9. on Page 74:
"... example, people perceive BMW automobiles as sporty. Volvos are considered safe. Cadillacs represent the epitome of luxury to many people. Position is all about place. In fact, that's what the dictionary says position means. Positioning involves putting your product in a ..."
10. on Page 76:
"... Chapter 6 Figure 6-4. Mental mapping: becoming a solution provider. Human A INSTRUCTION Machine i Current iý position 00 i i i 00 i i .0 00 wor Future position Theoretical E FOCUS im. Pragmatic INTERPRETATION: Sales training ..."

Not a bad Cliff's notes for assessing a book.

No one has offered a review as yet. People have written me that the book inspired them. (If you're an inspiree, write a review. I've heard it really boosts book sales.)

Amazon lists popularity rankings. Only 223,183 books to beat until we join the bestseller list!

Our book was part of a series on eLearning. In fact, we were the capstone of the series.
    Evaluating eLearning #67,984
    Project-Managing eLearning #150,866
    Leading eLearning #202,096
    Designing eLearning #209,774
    Implementing eLearning #223,193<--
    Selling eLearning #240,860
    Using eLearning #246,133
This got me to wondering. How do other eLearning books fare in the marketplace?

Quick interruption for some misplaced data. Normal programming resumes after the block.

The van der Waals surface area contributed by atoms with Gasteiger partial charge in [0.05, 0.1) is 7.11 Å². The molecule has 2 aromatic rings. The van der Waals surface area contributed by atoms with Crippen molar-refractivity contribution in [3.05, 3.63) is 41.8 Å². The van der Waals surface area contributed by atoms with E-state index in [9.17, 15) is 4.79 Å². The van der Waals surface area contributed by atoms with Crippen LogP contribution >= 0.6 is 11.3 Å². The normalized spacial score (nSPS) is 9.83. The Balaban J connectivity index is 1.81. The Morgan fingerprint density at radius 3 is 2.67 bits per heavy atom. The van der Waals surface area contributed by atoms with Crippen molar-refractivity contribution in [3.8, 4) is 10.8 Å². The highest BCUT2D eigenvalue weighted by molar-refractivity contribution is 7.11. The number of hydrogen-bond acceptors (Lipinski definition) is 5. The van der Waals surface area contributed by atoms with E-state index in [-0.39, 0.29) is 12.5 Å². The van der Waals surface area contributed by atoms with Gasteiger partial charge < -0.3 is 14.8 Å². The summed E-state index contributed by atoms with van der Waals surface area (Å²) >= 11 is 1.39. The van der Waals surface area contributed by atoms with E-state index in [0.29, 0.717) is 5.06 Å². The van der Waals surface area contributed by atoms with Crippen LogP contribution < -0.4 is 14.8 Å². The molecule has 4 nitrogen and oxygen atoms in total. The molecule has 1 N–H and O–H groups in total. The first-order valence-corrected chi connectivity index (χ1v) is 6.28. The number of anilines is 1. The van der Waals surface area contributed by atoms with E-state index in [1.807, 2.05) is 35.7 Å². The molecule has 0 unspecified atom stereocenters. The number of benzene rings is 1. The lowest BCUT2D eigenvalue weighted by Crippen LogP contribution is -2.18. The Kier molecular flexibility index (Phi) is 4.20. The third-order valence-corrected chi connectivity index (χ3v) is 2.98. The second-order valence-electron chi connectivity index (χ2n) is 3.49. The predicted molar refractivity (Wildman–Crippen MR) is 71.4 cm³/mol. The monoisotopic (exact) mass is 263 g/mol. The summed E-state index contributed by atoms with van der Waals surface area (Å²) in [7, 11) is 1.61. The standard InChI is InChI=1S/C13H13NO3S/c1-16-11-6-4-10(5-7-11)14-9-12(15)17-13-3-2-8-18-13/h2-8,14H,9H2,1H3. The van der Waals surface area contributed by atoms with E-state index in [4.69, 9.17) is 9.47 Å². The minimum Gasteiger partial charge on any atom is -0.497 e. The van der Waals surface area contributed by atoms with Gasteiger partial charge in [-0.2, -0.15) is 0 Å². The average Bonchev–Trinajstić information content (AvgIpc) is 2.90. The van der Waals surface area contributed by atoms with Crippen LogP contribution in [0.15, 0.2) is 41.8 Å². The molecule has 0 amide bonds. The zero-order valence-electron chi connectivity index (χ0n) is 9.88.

eLearning and the Science of Instruction (Clark) #10,039
    Telling Ain't Training (Stolovich) #15,022
    First Things First (Rossett) #15,938
    Designing Web-based Training (Horton) #16,983
    Michael Allen's Guide to eLearning (Michael Allen) #17,150
    Designing World-Class eLearning (Schank) #31,164
    eLearning Tools & Technologies (Horton) #32,686
    ASTD Learning Handbook (Rossett) #38,661
    Simulations and the Future of Learning (Aldrich) #40,709
    Web-based Training (Driscoll) #150,749
    eLearning (Rosenberg) #191,505
    Implementing eLearning #223,193
    All Learning is Self-Directed (Tobin) #236,547
    Beyond Free Coffee & Donuts (Oberstein and Alleman) #271,250
    Virtual Learning (Schank) #534,459
    ABCs of eLearning (Broadbent) #595,293 <\ul>

    I've read all but three of these books. I've spoken with all the authors except the Donuts people. And I know there's something hokey about these numbers. Marc Rosenberg's book sells outside of the Amazon and ASTD channels (It's on the shelf at Border's), but nonetheless, it has to be way above #191,505.
Lance and I will both be attending TechKnowledge in Vegas week after next. Either of us will be happy to talk with you about your issues.

If the topic of implementation interests you, check out our supplementary material on the web, especially the "Director's Cut" (unexpurgated) version of some of the chapters from the book.

Just over a thousand people have downloaded our free eLearning Action Plan Template from the final chapter of the book. Got yours?


Post a Comment

<< Home

About Us | Contact Us | Home |

Powered by Blogger

Copyright 2005, Internet Time Group, Berkeley, California